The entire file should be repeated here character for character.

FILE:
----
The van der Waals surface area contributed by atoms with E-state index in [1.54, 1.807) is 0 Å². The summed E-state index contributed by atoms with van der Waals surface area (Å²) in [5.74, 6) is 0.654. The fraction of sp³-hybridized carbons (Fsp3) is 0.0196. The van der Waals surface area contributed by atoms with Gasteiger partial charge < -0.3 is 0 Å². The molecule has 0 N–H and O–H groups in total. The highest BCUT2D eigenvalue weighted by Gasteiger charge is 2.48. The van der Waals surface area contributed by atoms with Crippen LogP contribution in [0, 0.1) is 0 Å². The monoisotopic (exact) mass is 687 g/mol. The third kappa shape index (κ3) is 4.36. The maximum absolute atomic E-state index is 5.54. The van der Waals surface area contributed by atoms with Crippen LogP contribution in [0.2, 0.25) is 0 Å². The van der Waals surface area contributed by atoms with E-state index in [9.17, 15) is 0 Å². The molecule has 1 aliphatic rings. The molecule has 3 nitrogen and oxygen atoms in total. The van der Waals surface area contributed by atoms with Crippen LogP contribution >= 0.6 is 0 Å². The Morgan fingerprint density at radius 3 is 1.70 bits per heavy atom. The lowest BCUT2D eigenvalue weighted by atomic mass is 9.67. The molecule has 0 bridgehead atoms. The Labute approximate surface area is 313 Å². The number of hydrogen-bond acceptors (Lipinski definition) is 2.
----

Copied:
The van der Waals surface area contributed by atoms with E-state index in [1.54, 1.807) is 0 Å². The summed E-state index contributed by atoms with van der Waals surface area (Å²) in [5.74, 6) is 0.654. The fraction of sp³-hybridized carbons (Fsp3) is 0.0196. The van der Waals surface area contributed by atoms with Gasteiger partial charge < -0.3 is 0 Å². The molecule has 0 N–H and O–H groups in total. The highest BCUT2D eigenvalue weighted by Gasteiger charge is 2.48. The van der Waals surface area contributed by atoms with Crippen LogP contribution in [0, 0.1) is 0 Å². The monoisotopic (exact) mass is 687 g/mol. The third kappa shape index (κ3) is 4.36. The maximum absolute atomic E-state index is 5.54. The van der Waals surface area contributed by atoms with Crippen LogP contribution in [0.2, 0.25) is 0 Å². The van der Waals surface area contributed by atoms with E-state index in [9.17, 15) is 0 Å². The molecule has 1 aliphatic rings. The molecule has 3 nitrogen and oxygen atoms in total. The van der Waals surface area contributed by atoms with Crippen LogP contribution >= 0.6 is 0 Å². The Morgan fingerprint density at radius 3 is 1.70 bits per heavy atom. The lowest BCUT2D eigenvalue weighted by atomic mass is 9.67. The molecule has 0 bridgehead atoms. The Labute approximate surface area is 313 Å². The number of hydrogen-bond acceptors (Lipinski definition) is 2.